Influence of basic cardiopulmonary reanimation on uncontrolled donors after cardiac death
Alonso Mateos-Rodriguez1,2,3, Maria Jose Polonio Anguas1, Maria Cristina De La Torre Toyos1, Jose Maria Navalpotro Pascual3, Carmen Cardos Alonso3, Fernando Neira Serrano2, Francisco Jose Del Rio Gallegos1.
1Regional Coordination Office, Consejeria de Sanidad, Madrid, Spain; 2Facultad de Medicina, Universidad Francisco de Vitoria, Madrid, Spain; 3SUMMA112, Comunidad de Madrid, Madrid, Spain
Introduction: The objective of this study is to determine if the application of basic CPR in patients who have undergone a CPA and, subsequently, have been referred as donors in uncontrolled asystole, has any influence on the procurement of organs for transplantation.
Material and Methods: The variables collected are affiliation data, performance of bCPR, cause of death, attendance times and donated organs. The analysis with quantitative variables that follow normal distribution, are shown as mean ± SD and student's t test is applied to compare. The analysis of the variables that do not follow the normal distribution are shown as median [interquartile range] and the Wilcoxon test is applied to compare.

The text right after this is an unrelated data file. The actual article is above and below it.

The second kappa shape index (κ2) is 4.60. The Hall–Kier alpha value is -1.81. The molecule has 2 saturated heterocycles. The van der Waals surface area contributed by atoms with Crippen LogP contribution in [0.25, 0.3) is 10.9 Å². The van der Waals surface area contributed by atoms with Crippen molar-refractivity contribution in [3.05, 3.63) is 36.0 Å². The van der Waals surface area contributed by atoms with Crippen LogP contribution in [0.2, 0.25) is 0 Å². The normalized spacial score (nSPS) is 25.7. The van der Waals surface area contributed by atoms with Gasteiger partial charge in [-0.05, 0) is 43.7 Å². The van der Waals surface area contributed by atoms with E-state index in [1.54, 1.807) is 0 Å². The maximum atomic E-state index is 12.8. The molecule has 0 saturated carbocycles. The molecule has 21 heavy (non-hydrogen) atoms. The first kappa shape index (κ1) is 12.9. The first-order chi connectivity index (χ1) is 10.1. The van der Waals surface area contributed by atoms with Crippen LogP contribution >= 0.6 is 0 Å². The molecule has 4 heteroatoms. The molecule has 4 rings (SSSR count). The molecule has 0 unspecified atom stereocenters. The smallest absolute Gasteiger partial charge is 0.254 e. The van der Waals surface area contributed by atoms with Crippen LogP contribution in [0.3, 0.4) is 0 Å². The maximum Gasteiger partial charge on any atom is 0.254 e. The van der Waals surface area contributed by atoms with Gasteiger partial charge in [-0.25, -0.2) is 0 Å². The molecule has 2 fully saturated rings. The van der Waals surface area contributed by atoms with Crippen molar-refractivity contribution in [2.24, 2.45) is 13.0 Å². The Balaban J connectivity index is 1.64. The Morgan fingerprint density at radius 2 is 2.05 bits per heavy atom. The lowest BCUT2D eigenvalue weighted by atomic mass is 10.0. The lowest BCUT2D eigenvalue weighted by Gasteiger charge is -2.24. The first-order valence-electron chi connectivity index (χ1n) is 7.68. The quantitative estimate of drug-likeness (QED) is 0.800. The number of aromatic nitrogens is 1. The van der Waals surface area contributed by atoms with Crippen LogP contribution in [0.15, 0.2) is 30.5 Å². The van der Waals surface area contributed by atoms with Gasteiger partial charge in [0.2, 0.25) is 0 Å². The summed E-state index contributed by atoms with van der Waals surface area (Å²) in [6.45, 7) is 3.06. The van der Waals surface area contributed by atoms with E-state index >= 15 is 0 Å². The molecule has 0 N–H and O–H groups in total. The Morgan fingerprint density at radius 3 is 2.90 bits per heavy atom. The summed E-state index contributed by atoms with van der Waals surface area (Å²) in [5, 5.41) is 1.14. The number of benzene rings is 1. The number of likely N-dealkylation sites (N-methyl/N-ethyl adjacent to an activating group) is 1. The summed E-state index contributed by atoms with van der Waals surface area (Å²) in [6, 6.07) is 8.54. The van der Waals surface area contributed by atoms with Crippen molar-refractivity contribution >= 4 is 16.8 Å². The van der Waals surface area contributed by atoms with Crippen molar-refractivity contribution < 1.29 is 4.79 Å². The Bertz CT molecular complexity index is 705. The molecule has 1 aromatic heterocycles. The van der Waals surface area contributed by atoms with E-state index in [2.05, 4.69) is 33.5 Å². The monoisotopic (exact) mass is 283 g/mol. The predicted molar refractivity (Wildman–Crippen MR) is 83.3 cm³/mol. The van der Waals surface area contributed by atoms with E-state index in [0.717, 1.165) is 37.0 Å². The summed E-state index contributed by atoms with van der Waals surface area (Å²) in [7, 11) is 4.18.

Results: 91 cases of transfers of possible DANC are collected. bCPR was performed in 61 patients (67.7%) and bCPR was not performed in 27 patients (23.3%). Of the group that received bPCR, 39 (73.6%) patients were ultimately effective donors compared to the non-bPCR group in which 22 (62.9%) were effective donors (p=0.28).
Conclusion: According to our series, performing basic CPR does not seem to increase the chances that this patient will be a donor. Not even doing a detailed analysis by donated organ (kidney, liver or lung) we were able to detect an association with bCPR.
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